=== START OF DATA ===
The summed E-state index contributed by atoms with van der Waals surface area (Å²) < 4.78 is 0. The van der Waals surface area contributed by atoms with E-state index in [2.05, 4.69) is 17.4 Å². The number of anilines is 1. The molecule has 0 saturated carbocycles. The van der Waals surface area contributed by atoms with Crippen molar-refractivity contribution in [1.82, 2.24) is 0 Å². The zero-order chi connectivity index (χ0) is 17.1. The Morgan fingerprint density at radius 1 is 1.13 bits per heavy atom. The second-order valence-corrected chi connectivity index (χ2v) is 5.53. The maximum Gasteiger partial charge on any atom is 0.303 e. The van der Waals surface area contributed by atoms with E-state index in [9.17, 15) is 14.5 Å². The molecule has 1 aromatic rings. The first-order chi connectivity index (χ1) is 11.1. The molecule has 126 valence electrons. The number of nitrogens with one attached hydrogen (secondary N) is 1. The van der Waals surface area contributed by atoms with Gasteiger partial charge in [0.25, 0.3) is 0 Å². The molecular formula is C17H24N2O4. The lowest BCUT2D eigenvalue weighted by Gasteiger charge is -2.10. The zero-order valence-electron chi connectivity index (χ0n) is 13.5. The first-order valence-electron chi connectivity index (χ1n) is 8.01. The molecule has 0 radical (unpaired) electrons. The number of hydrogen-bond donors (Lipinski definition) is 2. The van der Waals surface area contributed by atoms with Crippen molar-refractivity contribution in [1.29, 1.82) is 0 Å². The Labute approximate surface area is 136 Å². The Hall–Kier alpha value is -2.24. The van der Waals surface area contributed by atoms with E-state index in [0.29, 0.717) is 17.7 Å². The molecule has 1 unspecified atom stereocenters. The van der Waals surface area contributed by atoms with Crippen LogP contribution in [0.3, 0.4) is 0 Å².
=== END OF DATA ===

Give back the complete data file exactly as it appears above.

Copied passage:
The summed E-state index contributed by atoms with van der Waals surface area (Å²) < 4.78 is 0. The van der Waals surface area contributed by atoms with E-state index in [2.05, 4.69) is 17.4 Å². The number of anilines is 1. The molecule has 0 saturated carbocycles. The van der Waals surface area contributed by atoms with Crippen molar-refractivity contribution in [1.82, 2.24) is 0 Å². The zero-order chi connectivity index (χ0) is 17.1. The Morgan fingerprint density at radius 1 is 1.13 bits per heavy atom. The second-order valence-corrected chi connectivity index (χ2v) is 5.53. The maximum Gasteiger partial charge on any atom is 0.303 e. The van der Waals surface area contributed by atoms with E-state index in [9.17, 15) is 14.5 Å². The molecule has 1 aromatic rings. The first-order chi connectivity index (χ1) is 11.1. The molecule has 126 valence electrons. The number of nitrogens with one attached hydrogen (secondary N) is 1. The van der Waals surface area contributed by atoms with Gasteiger partial charge in [0.25, 0.3) is 0 Å². The molecular formula is C17H24N2O4. The lowest BCUT2D eigenvalue weighted by Gasteiger charge is -2.10. The zero-order valence-electron chi connectivity index (χ0n) is 13.5. The first-order valence-electron chi connectivity index (χ1n) is 8.01. The molecule has 0 radical (unpaired) electrons. The number of hydrogen-bond donors (Lipinski definition) is 2. The van der Waals surface area contributed by atoms with Crippen molar-refractivity contribution in [1.29, 1.82) is 0 Å². The Labute approximate surface area is 136 Å². The Hall–Kier alpha value is -2.24. The van der Waals surface area contributed by atoms with E-state index in [0.29, 0.717) is 17.7 Å². The molecule has 1 unspecified atom stereocenters. The van der Waals surface area contributed by atoms with Crippen LogP contribution in [0.3, 0.4) is 0 Å².